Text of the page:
Last year, I noticed a popular trend on Facebook to join the group "2 Million People against Female Circumcision/Female Genital Mutilation."
Intrigued, I decided to peruse the group, which opposes the cultural practice that is common in areas of Africa. One issue that caught my attention was the comparison to male circumcision in the United States. Other members dismissed this comparison as invalid and even offensive.
I began to carry out more in-depth research. While I had always blindly accepted the assertion that male circumcision is more hygienic, exposure to an opposing view convinced me that routine infant circumcision is an outdated procedure that many people are misinformed about. It violates the child's right to bodily integrity, and greater attention is needed to discourage it.
One of the most common pro-circumcision arguments is that it is cleaner. This is, however, up for debate.
Virtually every study on circumcision has resulted in inconclusive results. While there is no evidence to intimate circumcision will result in catastrophic harm, this cultural idea that it is medically supported and more sanitary is mistaken and often disregards the history of circumcision and the function of the foreskin.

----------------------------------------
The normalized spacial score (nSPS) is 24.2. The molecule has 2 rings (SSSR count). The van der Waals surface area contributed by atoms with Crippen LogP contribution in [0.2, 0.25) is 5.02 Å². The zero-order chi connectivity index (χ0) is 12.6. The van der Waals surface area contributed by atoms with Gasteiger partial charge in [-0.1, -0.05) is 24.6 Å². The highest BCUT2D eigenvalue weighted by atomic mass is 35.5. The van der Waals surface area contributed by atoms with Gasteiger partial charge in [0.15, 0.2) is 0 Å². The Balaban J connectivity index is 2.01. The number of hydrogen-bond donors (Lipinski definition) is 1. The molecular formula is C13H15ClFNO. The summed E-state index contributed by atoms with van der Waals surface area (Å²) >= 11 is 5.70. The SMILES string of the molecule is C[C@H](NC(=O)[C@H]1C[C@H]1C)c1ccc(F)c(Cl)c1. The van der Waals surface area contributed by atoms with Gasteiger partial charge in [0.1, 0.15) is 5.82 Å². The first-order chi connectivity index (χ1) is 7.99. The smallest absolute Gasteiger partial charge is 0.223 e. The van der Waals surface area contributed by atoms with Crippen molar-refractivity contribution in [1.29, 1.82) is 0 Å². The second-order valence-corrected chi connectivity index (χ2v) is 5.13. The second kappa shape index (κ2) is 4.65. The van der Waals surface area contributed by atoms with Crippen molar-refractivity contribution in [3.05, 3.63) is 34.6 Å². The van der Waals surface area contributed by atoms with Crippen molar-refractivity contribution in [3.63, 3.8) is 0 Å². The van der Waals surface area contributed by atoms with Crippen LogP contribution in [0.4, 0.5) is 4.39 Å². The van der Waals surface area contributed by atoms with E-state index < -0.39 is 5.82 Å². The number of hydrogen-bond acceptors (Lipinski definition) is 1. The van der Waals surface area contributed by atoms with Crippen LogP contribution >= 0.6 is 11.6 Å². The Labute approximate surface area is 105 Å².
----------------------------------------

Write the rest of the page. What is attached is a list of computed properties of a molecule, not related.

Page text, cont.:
The rate of circumcision first began to increase in the 20th century. The initial intention of circumcision was to reduce sensation and pleasure, thus discouraging masturbation and curing a multitude of afflictions. Today, we now know masturbation does not cause any of these diseases and circumcision will not "cure" masturbation. Yet our culture still clings to the idea that it is cleaner and better to circumcise.
On the contrary, the foreskin serves several purposes and its removal can potentially cause harm. Circumcision eradicates the majority of erotic nerves that are contained in the foreskin. It also permanently externalizes an internal organ, the glans. Lacking protection, the glans is constantly exposed to air, water and clothing, further desensitizing the genitalia.